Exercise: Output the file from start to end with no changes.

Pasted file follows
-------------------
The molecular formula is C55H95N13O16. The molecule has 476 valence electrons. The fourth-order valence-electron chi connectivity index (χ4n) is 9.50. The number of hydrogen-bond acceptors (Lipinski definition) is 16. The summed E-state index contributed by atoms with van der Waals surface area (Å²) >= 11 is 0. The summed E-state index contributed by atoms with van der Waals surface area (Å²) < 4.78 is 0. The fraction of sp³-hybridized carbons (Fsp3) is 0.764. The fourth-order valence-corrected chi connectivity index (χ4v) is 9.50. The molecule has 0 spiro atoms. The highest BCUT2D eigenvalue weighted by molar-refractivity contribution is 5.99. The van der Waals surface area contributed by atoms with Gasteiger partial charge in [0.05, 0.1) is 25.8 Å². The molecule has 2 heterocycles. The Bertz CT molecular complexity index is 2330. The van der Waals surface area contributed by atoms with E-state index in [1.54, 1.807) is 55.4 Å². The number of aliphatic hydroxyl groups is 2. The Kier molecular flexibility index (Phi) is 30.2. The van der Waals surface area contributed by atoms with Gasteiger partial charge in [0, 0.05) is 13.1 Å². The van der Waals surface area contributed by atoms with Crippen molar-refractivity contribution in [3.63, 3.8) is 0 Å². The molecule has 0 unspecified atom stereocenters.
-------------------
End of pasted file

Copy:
The molecular formula is C55H95N13O16. The molecule has 476 valence electrons. The fourth-order valence-electron chi connectivity index (χ4n) is 9.50. The number of hydrogen-bond acceptors (Lipinski definition) is 16. The summed E-state index contributed by atoms with van der Waals surface area (Å²) >= 11 is 0. The summed E-state index contributed by atoms with van der Waals surface area (Å²) < 4.78 is 0. The fraction of sp³-hybridized carbons (Fsp3) is 0.764. The fourth-order valence-corrected chi connectivity index (χ4v) is 9.50. The molecule has 0 spiro atoms. The highest BCUT2D eigenvalue weighted by molar-refractivity contribution is 5.99. The van der Waals surface area contributed by atoms with Gasteiger partial charge in [0.05, 0.1) is 25.8 Å². The molecule has 2 heterocycles. The Bertz CT molecular complexity index is 2330. The van der Waals surface area contributed by atoms with E-state index in [1.54, 1.807) is 55.4 Å². The number of aliphatic hydroxyl groups is 2. The Kier molecular flexibility index (Phi) is 30.2. The van der Waals surface area contributed by atoms with Gasteiger partial charge in [0, 0.05) is 13.1 Å². The van der Waals surface area contributed by atoms with Crippen molar-refractivity contribution in [3.63, 3.8) is 0 Å². The molecule has 0 unspecified atom stereocenters.